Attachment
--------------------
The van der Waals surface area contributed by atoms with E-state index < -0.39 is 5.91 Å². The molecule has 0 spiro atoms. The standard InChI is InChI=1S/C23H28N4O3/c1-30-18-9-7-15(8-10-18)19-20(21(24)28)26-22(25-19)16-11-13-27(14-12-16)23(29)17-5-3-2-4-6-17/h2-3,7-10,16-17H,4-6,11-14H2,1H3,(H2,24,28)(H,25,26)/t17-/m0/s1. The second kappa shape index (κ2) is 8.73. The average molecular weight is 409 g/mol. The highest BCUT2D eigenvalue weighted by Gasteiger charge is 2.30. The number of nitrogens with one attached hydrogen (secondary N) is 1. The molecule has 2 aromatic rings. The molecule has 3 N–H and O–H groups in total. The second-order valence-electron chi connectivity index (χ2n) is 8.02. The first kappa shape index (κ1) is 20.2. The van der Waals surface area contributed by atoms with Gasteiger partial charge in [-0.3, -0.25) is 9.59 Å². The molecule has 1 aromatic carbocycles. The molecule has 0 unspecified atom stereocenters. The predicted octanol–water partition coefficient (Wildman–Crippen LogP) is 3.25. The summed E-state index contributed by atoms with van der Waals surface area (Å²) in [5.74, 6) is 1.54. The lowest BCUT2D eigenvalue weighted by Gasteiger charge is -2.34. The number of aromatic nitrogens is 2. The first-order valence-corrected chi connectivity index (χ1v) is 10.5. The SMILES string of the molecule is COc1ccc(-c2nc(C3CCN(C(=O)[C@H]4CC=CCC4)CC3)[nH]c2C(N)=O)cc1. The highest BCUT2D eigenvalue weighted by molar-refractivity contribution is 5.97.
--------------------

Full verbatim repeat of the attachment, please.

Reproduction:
The van der Waals surface area contributed by atoms with E-state index < -0.39 is 5.91 Å². The molecule has 0 spiro atoms. The standard InChI is InChI=1S/C23H28N4O3/c1-30-18-9-7-15(8-10-18)19-20(21(24)28)26-22(25-19)16-11-13-27(14-12-16)23(29)17-5-3-2-4-6-17/h2-3,7-10,16-17H,4-6,11-14H2,1H3,(H2,24,28)(H,25,26)/t17-/m0/s1. The second kappa shape index (κ2) is 8.73. The average molecular weight is 409 g/mol. The highest BCUT2D eigenvalue weighted by Gasteiger charge is 2.30. The number of nitrogens with one attached hydrogen (secondary N) is 1. The molecule has 2 aromatic rings. The molecule has 3 N–H and O–H groups in total. The second-order valence-electron chi connectivity index (χ2n) is 8.02. The first kappa shape index (κ1) is 20.2. The van der Waals surface area contributed by atoms with Gasteiger partial charge in [-0.3, -0.25) is 9.59 Å². The molecule has 1 aromatic carbocycles. The molecule has 0 unspecified atom stereocenters. The predicted octanol–water partition coefficient (Wildman–Crippen LogP) is 3.25. The summed E-state index contributed by atoms with van der Waals surface area (Å²) in [5.74, 6) is 1.54. The lowest BCUT2D eigenvalue weighted by Gasteiger charge is -2.34. The number of aromatic nitrogens is 2. The first-order valence-corrected chi connectivity index (χ1v) is 10.5. The SMILES string of the molecule is COc1ccc(-c2nc(C3CCN(C(=O)[C@H]4CC=CCC4)CC3)[nH]c2C(N)=O)cc1. The highest BCUT2D eigenvalue weighted by molar-refractivity contribution is 5.97.